Ohio Laws on Obtaining Legal Guardianship of a Grandchild

By Cindy Chung

When you become a grandchild's caregiver, you may seek a court-ordered guardianship to gain certain legal rights. A legal guardianship establishes your rights as caregiver and allows you to make child-rearing decisions normally made by the parents.

When you become a grandchild's caregiver, you may seek a court-ordered guardianship to gain certain legal rights. A legal guardianship establishes your rights as caregiver and allows you to make child-rearing decisions normally made by the parents.

Significance of Legal Guardianship

A guardianship allows a court-appointed individual to take legal responsibility for making decisions on behalf of a person who cannot make those decisions independently. In Ohio, a family can choose a standby guardianship to take effect under specific circumstances, such as a parent's illness or death, or a limited guardianship to cover only certain aspects of raising a minor. Through a minor guardianship, you can formally establish physical custody of a grandchild who lives in your home as well as gain rights to make decisions related to the child's upbringing. A guardian can usually make educational, financial, legal and medical decisions on the child's behalf. However, a minor guardianship does not require a court-ordered termination of the parents' rights when you take responsibility of the child.

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Procedures for Legal Guardianship

To obtain legal guardianship of a grandchild, you must file an application for guardianship through an Ohio probate court. Your application should specify the type of guardianship requested. In addition, you must generally provide information regarding the grandchild and your relationship to them. If the grandchild's parents have custody rights Ohio courts have not terminated, you must include the parents' names and contact information, if known. You must also disclose specific types of criminal convictions.

Limitations of Legal Guardianship

Under state law, a minor guardianship generally ends when the child reaches 18, the age of majority in Ohio. If the you believe your grandchild requires an additional period of guardianship, you will likely need to start further proceedings in probate court. If an adult grandchild has a physical or mental disability, you may be able to get a legal guardianship to care for an incompetent adult. Legal guardianship of an adult may continue indefinitely until the probate court ends the arrangement.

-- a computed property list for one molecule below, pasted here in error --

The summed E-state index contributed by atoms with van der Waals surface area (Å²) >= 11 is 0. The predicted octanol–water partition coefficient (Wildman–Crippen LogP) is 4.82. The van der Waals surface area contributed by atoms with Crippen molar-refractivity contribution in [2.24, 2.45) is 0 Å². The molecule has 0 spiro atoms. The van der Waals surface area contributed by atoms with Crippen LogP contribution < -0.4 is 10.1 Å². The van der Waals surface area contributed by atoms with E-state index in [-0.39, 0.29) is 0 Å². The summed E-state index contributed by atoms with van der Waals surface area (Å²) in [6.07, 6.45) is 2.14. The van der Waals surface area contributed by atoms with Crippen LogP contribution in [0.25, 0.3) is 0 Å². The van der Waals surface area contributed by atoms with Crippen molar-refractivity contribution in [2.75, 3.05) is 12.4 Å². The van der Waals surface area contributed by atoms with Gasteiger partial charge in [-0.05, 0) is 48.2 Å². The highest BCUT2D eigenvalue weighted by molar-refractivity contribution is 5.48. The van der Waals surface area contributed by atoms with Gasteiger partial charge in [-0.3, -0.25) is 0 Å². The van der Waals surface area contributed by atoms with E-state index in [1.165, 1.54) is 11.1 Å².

Alternatives to Legal Guardianship

Ohio state laws provide alternatives to legal guardianship if you need to establish specific rights while raising a grandchild. For example, you might need to enroll a grandchild in school or speak to the child's doctor. An Ohio family can use a caretaker power of attorney or caretaker authorization affidavit to establish the rights of a caregiver without going through probate court. The power of attorney requires a written agreement signed by the grandchild's parent, whereas the authorization affidavit requires your signature, due to the parent's absence. Both types of documents can establish your right to physical custody of the grandchild while also allowing you to assume responsibility for the child's educational and medical decisions. However, neither document takes legal custody rights away from the grandchild's parents.

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Is Legal Guardianship the Same as a Custodial Parent in Ohio?



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Can a Legal Guardianship Expire?

A guardianship is a legal mechanism by which one individual or entity is appointed by a court to make decisions on behalf of another person. The person in need of guardianship may be a minor whose parents are unwilling or unable to provide proper care for the child, or an adult incapacitated by illness or age. Unless otherwise stipulated by the court, a legal guardianship can expire or terminate; when and how depends on the type of guardianship.

Legal Guardianship in Alabama

A legal guardianship in Alabama is a court proceeding used to appoint someone to be responsible for the personal well-being of a minor or incapacitated adult. A person under a guardianship is called a ward. If the ward needs someone to manage his property or money, Alabama law allows for the appointment of a guardian of the estate, which in Alabama is known as a "conservator." Depending on circumstances, the same person can be appointed as guardian and conservator.

Legal Guardianship in Colorado

A guardian is appointed by the court to make personal decisions on behalf of another person, known as the ward, when that person is incapable of making decisions for himself. A ward may be a minor child or an incapacitated adult. In Colorado, the laws governing guardianship are found in Title 15, Article 14 of the Colorado Revised Statutes.

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